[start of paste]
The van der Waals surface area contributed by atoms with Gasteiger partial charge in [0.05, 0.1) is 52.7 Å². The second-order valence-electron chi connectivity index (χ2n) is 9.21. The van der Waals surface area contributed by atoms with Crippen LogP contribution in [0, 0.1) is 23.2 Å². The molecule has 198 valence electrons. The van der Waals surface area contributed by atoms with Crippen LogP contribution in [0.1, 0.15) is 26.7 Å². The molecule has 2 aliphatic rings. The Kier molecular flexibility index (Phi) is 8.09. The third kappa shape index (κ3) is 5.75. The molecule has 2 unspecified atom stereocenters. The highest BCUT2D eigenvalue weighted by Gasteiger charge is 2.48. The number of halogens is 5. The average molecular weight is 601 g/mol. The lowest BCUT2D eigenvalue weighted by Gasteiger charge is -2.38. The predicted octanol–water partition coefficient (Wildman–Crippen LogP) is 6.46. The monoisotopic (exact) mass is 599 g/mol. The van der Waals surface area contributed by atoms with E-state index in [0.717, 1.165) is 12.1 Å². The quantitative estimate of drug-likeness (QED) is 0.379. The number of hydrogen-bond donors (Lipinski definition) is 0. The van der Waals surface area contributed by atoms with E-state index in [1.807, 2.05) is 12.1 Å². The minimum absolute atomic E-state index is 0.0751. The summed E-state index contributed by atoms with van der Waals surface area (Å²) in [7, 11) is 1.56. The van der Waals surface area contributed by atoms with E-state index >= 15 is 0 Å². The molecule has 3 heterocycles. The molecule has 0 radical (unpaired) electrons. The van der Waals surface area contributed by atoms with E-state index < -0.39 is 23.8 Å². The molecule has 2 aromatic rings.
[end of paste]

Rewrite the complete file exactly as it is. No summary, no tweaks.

The van der Waals surface area contributed by atoms with Gasteiger partial charge in [0.05, 0.1) is 52.7 Å². The second-order valence-electron chi connectivity index (χ2n) is 9.21. The van der Waals surface area contributed by atoms with Crippen LogP contribution in [0, 0.1) is 23.2 Å². The molecule has 198 valence electrons. The van der Waals surface area contributed by atoms with Crippen LogP contribution in [0.1, 0.15) is 26.7 Å². The molecule has 2 aliphatic rings. The Kier molecular flexibility index (Phi) is 8.09. The third kappa shape index (κ3) is 5.75. The molecule has 2 unspecified atom stereocenters. The highest BCUT2D eigenvalue weighted by Gasteiger charge is 2.48. The number of halogens is 5. The average molecular weight is 601 g/mol. The lowest BCUT2D eigenvalue weighted by Gasteiger charge is -2.38. The predicted octanol–water partition coefficient (Wildman–Crippen LogP) is 6.46. The monoisotopic (exact) mass is 599 g/mol. The van der Waals surface area contributed by atoms with E-state index in [0.717, 1.165) is 12.1 Å². The quantitative estimate of drug-likeness (QED) is 0.379. The number of hydrogen-bond donors (Lipinski definition) is 0. The van der Waals surface area contributed by atoms with E-state index in [1.807, 2.05) is 12.1 Å². The minimum absolute atomic E-state index is 0.0751. The summed E-state index contributed by atoms with van der Waals surface area (Å²) in [7, 11) is 1.56. The van der Waals surface area contributed by atoms with E-state index >= 15 is 0 Å². The molecule has 3 heterocycles. The molecule has 0 radical (unpaired) electrons. The van der Waals surface area contributed by atoms with E-state index < -0.39 is 23.8 Å². The molecule has 2 aromatic rings.